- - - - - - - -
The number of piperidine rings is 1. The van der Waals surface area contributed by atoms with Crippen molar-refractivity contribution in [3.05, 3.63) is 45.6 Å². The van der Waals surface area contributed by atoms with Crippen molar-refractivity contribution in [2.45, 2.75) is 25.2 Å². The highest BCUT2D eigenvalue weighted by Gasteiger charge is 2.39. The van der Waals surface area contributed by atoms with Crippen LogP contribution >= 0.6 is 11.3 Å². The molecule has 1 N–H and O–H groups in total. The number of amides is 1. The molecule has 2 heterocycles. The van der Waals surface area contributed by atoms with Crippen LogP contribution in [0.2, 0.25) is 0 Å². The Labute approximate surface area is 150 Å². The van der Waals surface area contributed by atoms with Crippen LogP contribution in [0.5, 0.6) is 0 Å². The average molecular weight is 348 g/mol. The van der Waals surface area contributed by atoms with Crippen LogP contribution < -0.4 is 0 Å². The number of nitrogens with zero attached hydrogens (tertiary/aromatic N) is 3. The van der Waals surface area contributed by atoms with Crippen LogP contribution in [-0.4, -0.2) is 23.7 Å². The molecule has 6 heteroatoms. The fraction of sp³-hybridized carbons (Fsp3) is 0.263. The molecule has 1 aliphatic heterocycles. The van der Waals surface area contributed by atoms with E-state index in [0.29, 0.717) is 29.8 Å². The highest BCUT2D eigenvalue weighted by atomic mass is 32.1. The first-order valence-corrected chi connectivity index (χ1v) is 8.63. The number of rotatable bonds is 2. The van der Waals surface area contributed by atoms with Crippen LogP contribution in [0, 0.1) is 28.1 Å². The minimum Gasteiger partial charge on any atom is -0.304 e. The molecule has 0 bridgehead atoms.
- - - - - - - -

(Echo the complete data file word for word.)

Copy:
The number of piperidine rings is 1. The van der Waals surface area contributed by atoms with Crippen molar-refractivity contribution in [3.05, 3.63) is 45.6 Å². The van der Waals surface area contributed by atoms with Crippen molar-refractivity contribution in [2.45, 2.75) is 25.2 Å². The highest BCUT2D eigenvalue weighted by Gasteiger charge is 2.39. The van der Waals surface area contributed by atoms with Crippen LogP contribution >= 0.6 is 11.3 Å². The molecule has 1 N–H and O–H groups in total. The number of amides is 1. The molecule has 2 heterocycles. The van der Waals surface area contributed by atoms with Crippen LogP contribution in [0.2, 0.25) is 0 Å². The Labute approximate surface area is 150 Å². The van der Waals surface area contributed by atoms with Crippen LogP contribution in [0.5, 0.6) is 0 Å². The average molecular weight is 348 g/mol. The van der Waals surface area contributed by atoms with Crippen LogP contribution < -0.4 is 0 Å². The number of nitrogens with zero attached hydrogens (tertiary/aromatic N) is 3. The van der Waals surface area contributed by atoms with Crippen LogP contribution in [-0.4, -0.2) is 23.7 Å². The molecule has 6 heteroatoms. The fraction of sp³-hybridized carbons (Fsp3) is 0.263. The molecule has 1 aliphatic heterocycles. The van der Waals surface area contributed by atoms with E-state index in [0.29, 0.717) is 29.8 Å². The highest BCUT2D eigenvalue weighted by atomic mass is 32.1. The first-order valence-corrected chi connectivity index (χ1v) is 8.63. The number of rotatable bonds is 2. The van der Waals surface area contributed by atoms with Crippen LogP contribution in [0, 0.1) is 28.1 Å². The minimum Gasteiger partial charge on any atom is -0.304 e. The molecule has 0 bridgehead atoms.